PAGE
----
March Issue
In this issue
  • A Powerful new experience - just for travelers
  • The Raven's Caw
  • Lust and Wine - Wine X Magazine
  • Absolut - Ruby Riviera
  • The Return of Romance - by Robert Plotkin
  • Plymouth Aviation
  • X-Rated Fusion Liqueur
  • 6 Bottle Cocktail Carousel
  • Dear Dan,

    Welcome to the March Bar None Drinks Newsletter.

    I hope everyone had a great March. Things are progressing around here. We're finally back on track and working on the new site. The games are up, as are the new recipes. Won't be long before we can give you all a sneak peek.

    Please be smart, don't drink and drive! Enjoy the following recipes in moderation and take a cab if you need one.

    Please forward this email to a friend who might enjoy our newsletter.


    Dan Hutchinson

    A Powerful new experience - just for travelers

    Absolut 100 Bottle Image ABSOLUT 100 is a brand new, premium vodka with a full bodied taste, primarily targeting a masculine audience. ABSOLUT 100 is the first ever ABSOLUT product to be initially developed and launched exclusively for the global Duty Free and Travel Retail market.

    ABSOLUT 100 is the new potent member of the ABSOLUT family - a premium vodka representing an entirely new and innovative concept. ABSOLUT 100 caters to a primarily masculine global audience who appreciate a little extra premium power in their vodka, on the rocks and in cocktails.

    "Innovation has always been the main driving force for ABSOLUT, and with ABSOLUT 100 we will continue to pioneer the market," says Eva Kempe-Forsberg, Vice President Marketing at V&S Absolut Spirits. "ABSOLUT 100 is innovative in that it is a brand new concept targeting a specific audience. It is also the first time ever that we have initially launched a new product exclusively for the progressive - and truly global - Duty Free and Travel Retail market."

    The unique qualities of ABSOLUT 100 have been created by adjusting production processes to achieve a smoother high proof vodka. ABSOLUT 100 is rich and full bodied. The taste is distinct, yet smooth and mellow, with a grainy character and notes of dried fruit. The stylishly rustic, masculine qualities of ABSOLUT 100 are emphasized in the tough design concept and imaging, based on a bold minimalistic color palette of opaque black, chrome silver and subdued gray.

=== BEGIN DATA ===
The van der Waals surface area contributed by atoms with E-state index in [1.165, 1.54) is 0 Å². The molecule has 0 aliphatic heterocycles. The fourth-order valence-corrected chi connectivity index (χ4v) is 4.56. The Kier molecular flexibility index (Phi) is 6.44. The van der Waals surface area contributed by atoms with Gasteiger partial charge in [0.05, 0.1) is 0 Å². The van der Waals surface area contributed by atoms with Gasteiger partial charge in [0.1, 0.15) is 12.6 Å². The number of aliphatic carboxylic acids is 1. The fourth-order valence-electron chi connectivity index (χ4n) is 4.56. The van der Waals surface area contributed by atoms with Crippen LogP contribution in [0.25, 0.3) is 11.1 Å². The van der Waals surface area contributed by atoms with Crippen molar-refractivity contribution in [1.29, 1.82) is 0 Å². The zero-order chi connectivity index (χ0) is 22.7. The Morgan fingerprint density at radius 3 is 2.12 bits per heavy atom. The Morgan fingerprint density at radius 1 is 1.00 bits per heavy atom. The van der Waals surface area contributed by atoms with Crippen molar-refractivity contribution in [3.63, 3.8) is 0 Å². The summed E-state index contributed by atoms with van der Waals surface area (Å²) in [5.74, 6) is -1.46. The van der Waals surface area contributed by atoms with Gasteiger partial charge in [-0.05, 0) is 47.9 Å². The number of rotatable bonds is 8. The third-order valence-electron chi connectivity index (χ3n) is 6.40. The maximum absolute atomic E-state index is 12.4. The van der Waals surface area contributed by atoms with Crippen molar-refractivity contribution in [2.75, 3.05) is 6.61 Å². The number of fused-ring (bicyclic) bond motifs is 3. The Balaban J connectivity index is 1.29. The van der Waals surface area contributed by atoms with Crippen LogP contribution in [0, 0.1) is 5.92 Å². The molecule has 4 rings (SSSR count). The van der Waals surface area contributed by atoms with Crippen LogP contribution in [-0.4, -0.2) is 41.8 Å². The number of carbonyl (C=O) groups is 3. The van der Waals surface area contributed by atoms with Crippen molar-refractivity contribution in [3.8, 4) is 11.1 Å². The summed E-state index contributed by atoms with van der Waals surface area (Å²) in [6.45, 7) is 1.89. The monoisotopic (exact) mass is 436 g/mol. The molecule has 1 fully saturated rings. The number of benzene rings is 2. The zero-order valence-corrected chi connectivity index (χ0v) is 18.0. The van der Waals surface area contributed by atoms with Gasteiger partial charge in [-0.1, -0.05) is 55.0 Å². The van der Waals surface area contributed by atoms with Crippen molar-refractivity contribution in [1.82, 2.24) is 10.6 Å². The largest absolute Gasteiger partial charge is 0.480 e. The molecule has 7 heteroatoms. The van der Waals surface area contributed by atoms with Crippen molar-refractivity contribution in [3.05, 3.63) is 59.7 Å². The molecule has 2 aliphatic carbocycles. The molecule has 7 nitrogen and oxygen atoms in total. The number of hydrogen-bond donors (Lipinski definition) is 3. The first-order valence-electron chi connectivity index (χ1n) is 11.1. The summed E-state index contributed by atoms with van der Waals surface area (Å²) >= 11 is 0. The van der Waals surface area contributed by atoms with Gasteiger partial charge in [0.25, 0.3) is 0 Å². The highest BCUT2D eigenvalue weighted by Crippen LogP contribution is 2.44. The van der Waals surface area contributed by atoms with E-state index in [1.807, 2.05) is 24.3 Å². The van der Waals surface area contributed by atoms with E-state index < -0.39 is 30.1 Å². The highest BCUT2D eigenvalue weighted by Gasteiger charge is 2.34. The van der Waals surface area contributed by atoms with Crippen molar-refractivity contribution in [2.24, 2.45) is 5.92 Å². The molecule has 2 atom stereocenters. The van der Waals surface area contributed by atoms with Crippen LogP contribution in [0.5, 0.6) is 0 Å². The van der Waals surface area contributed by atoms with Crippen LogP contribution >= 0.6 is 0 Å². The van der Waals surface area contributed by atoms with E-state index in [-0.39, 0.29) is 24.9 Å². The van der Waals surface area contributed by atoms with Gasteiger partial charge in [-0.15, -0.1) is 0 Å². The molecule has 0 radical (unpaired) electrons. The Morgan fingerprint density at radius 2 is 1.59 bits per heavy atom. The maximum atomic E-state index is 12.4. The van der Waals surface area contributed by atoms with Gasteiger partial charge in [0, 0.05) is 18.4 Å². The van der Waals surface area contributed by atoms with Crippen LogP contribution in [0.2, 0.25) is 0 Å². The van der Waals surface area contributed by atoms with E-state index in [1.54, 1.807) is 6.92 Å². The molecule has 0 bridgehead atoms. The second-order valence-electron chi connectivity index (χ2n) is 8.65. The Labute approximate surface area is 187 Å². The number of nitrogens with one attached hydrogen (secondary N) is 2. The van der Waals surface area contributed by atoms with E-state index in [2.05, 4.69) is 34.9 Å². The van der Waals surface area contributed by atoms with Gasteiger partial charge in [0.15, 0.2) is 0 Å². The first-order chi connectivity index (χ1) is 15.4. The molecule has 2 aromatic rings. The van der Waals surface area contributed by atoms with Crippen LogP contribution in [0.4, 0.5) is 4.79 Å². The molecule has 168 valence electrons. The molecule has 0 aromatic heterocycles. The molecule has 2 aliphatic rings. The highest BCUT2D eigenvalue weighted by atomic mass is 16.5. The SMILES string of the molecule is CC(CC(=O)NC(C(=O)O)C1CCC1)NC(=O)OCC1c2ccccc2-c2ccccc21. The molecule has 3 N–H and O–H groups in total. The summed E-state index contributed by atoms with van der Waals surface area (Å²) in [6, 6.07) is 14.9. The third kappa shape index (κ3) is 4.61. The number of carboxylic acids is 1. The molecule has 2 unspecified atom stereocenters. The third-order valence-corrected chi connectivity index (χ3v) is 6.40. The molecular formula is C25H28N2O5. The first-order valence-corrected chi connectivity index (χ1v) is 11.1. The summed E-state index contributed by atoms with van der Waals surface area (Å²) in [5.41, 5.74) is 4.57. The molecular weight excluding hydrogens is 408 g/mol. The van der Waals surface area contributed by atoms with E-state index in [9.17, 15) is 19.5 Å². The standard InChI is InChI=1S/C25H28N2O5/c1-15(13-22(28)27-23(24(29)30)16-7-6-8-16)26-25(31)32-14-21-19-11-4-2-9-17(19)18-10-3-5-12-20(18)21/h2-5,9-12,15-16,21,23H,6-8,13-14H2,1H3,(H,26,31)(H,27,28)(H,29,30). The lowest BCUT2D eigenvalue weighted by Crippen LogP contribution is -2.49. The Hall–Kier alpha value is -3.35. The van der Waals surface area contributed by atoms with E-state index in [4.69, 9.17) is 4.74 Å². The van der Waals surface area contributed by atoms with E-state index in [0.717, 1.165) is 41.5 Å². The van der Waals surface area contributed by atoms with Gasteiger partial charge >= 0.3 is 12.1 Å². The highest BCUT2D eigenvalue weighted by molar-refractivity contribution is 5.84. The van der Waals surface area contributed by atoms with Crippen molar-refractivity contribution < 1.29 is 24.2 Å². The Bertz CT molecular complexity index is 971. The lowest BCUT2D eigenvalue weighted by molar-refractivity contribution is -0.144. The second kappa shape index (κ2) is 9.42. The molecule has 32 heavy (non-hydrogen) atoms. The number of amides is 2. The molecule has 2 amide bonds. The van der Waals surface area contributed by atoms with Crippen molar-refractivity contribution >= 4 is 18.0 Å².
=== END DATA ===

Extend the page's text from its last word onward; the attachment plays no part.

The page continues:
The world premiere will be held in Singapore in March. The launch of ABSOLUT 100 will then be rolled out in Duty Free and Travel Retail worldwide throughout 2007. ABSOLUT 100 will be supported by a tailored marketing. During the introductory phase of the launch, ABSOLUT 100 will only be available in 100 cl. bottles.

    Enjoy ABSOLUT 100 over ice, or in mixed drinks and cocktails. For further inspiration on drink recepies, go to

    The Raven's Caw

    Raven's Caw Logo Image

    The Raven is enjoying a well deserved holiday on a luxurious cruise ship floating on some warm water. So, I've had to dig something out of the Raven's archives from a past issue.

    This week I wish to take you on a journey through the myths of alcohol. It is not unthinkable that in the thousands of years of human existence during the hundreds of years or so of alcohol existence, that alcohol, in some form, has produced a few urban legends. While some are based in fact, they all have strayed from the truth in their own way. While this list is by no means exhaustive, it may shed some light on a few things.

    The first myth actually comes from outside the realm of alcohol. Many people who use cannabis are quick to tell you that the drug is non-addictive, unlike its more widely used cousin, tobacco. This is true as far as physical addiction is concerned. You may also have heard that absinthe is non-addictive for the same reason, as the psychoactive chemical in absinthe is the same as that which is in pot (THC). This reasoning fails to take into account that absinthe is addictive because of the alcohol, not because of the thujone. People are fond of trying to secure genuine absinthe because of the visions it is supposed to provide. All the greatest artists in France drank absinthe at some point, they cry. But you never really hear the stories of how many lives it ruined. Take a look at what absinthe addiction can do to you before you chance getting hooked on it. If you want to taste this taboo libation, try Absente or a pernod. These are made exactly the same way that absinthe used to be made, except that they use southern wormwood instead of botanical wormwood, thus removing the harmful substances all while maintaining that old world flavor.